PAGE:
Frontwoman Eno Williams is gloriously commanding in both delivery and lyricism; “I need you to be sweet like sugar”. A figurhead for badassness in eclectic tongue, she infectiously soars over a blended futuristic weave of synths and cow bells. A match made in an invigoratingly fusioned yet traditionalist heaven it’s an unsubtley unique and all round encompassing extravaganza. Where ‘I Will Run’ falls flat in comparison to initial elations, penultimate track Guess We Found a Way is the ideal counterargument to the (unapologetic) repetitivness of previous funk.

Image result for ibibio sound machine merge recordsphoto credit: Merge Records


At times there’s an apparent Morcheeba inspired crossover in sound. Williams does fine tuned, sultrous moody as well as she does feel good domination; in Ibibio (naturally). All in all if honoured, progressively nostalgic funk with a twist sounds like a shout then this is for you. Perhaps you need to be in the right mood to listen or perhaps, by listening, you’ll be in the right mood. 

Al Mills

for melancholic mermaids

emilie.pngphoto credit Lean Benoit

Emilie Kahn is a French-Canadian Mermaid in disguise. Equipped with her harp (although she’s dropped it’s moniker Ogden) and enchanted tales of heartbreak and fearlesness, Emilie has created a wonderfully lush, deeply distinctive, emotional rock pool of a follow up record.

There’s a driving pulse to Emilie’s writing style. Uniquely adaptable and immersive, Outro is a fitting soundtrack for an empowered fairtyale. With a depth to storytelling like no other, she capably creates her own genre of transformative layered Pop and Indie Folk. Never an afterthought, the presence of harp makes immediate and total sense, a seemingly withstanding engraving not addition to Emilie’s person. Outro is built as a resonating tide of ethereal choruses and captivated instrumental breaks whilst Emilie’s vocals are angelic but not without vigor. With subtle progression and glittering lovesick landscapes all encompassed into blossoming siren song. 

Sixth track Horse somehow sounds like blue lagoons and stardust.  A call out to a lover long gone it’s smoothly residual and soothing whilst stand out track Three is a blazingly controlled release of frustration; unshackled and Devine Feminine.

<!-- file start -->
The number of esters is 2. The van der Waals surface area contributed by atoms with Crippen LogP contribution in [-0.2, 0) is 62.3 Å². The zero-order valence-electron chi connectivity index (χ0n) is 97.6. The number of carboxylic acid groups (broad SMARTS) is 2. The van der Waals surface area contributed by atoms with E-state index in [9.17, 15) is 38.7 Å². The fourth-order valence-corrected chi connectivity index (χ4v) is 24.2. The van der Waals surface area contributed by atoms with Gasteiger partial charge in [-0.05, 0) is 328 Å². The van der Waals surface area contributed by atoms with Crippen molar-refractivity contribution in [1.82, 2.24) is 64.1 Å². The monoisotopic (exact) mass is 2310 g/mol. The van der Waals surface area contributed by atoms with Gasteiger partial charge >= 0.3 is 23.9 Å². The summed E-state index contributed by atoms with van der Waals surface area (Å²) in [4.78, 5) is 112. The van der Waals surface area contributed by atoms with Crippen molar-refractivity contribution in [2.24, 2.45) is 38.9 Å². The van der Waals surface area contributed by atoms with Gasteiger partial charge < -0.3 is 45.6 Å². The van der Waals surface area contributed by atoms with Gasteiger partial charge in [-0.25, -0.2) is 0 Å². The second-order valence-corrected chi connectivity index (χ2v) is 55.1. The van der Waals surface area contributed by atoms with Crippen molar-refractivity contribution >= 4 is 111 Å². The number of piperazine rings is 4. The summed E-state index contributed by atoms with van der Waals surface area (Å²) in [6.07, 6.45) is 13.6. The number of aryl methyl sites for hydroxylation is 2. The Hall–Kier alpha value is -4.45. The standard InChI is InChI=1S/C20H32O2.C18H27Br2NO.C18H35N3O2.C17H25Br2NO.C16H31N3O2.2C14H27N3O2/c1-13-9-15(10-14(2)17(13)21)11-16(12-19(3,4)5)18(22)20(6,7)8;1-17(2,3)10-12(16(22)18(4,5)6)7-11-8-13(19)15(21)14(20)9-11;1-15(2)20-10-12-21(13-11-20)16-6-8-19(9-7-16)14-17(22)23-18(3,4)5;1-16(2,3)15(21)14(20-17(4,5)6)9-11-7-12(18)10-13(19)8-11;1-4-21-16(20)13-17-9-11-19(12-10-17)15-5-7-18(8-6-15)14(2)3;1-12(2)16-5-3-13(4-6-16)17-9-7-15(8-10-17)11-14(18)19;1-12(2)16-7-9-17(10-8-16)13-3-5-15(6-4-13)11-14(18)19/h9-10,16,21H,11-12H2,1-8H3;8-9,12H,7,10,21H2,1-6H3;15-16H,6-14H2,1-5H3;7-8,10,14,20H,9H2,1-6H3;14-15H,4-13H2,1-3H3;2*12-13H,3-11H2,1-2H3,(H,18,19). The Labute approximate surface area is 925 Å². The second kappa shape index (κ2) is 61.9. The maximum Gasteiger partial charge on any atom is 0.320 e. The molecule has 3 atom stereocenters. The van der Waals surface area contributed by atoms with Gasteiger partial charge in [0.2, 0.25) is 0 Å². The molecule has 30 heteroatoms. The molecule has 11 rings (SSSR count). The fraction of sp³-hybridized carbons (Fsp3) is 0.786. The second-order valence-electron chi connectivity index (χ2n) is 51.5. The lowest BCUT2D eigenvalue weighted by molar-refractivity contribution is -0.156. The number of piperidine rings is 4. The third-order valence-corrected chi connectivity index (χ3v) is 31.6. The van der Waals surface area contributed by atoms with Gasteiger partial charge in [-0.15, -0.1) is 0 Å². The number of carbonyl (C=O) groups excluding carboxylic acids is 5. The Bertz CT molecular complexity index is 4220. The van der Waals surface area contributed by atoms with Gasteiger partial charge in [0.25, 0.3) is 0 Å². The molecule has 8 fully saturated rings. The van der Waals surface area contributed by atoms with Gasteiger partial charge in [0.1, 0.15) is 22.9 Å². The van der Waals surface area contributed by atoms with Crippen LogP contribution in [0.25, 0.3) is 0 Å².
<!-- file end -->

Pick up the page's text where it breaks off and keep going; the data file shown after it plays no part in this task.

This is a record that’s both rhapsodic and mellow. Classical weaves with contemporary seamlessly with delicacy and reminiscent magic.  As youthfull as it’s ageless,  “I’ll give you all the goddamn stars if you want some space.” 

Al Mills


Moon Song’s and Yerba Mate

When Malena Zavala sings it sounds like a hazy summer evening glow, all murky and delicate. Her songs are alluring in their intimacy, showcasing a wide range of artistic capability and promise. I spoke with her (unfortunately not present up a mountain) before she embarks on her EU tour.

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Image by Victoria Cranstoun

Hey Malena where in the world are you right now?

Right now, I am up in the Andalucian mountains just outside of Tarifa, Spain.

I adored Aliso’. What was your mindset whilst writing the record?

Aliso was a whirlwind for me, I actually can’t remember making it. It was a catharsis of events that had built up before the summer of 2016 and ending up in me manically learning how to write and record music within a few months. A combination of obsession with writing and producing and a desire to prove my self worth.

Do you keep any sentiments with you whilst writing/ recording to help inspire?

The main thing writing this record was that all the songs are paired with a memory or visual idea I had. It’s hard for me to write music without visual reference. I make experimental short films and do all my music videos.

Is there a distinct influence behind your approach to writing or do you draw inspiration from everywhere?

Definitely a load of different influences. Every decision made are influenced by artists I love. For example, if I’m stuck on a transition between a verse and a chorus I think “what would Devendra Banhart do?” or “what would Beach House do?”. I slowly learn by what others have done and incorporate it into my own style.


Image by Charlotte Patmore

You’re signed to Yucatan who are pretty rad. Was there ever a moment when you realised fuck I think this is all going somewhere?

I don’t think I’ve had that feeling yet, I keep my expectations low as a sort of defence mechanism. It’s super early days for me but the moment I was able to do music full time was big. It was a goal I had in life and once I’d reached that my focus switched to working as hard as possible.

If you weren’t making music what do you think you’d be doing right now?

Something creative, probably [working as] a film director/editor, visual artist, maybe even a choreographer. All the things I love doing as hobbies.

You’re about to go on tour and some of those dates are Festivals. Do you have a preference between playing venues or festivals?

Definitely venues. Festivals are super fun but it’s a lot of stress and logistics. When you have a gig in a venue it’s all organised and you know what you’re doing. I love that you get to see other bands at festivals though. I often get to play festivals that my friends are playing at so that’s cool.

If there was anywhere in the world you could perform where would you pick?

Oh, I don’t know. Somewhere really hot, South America definitely.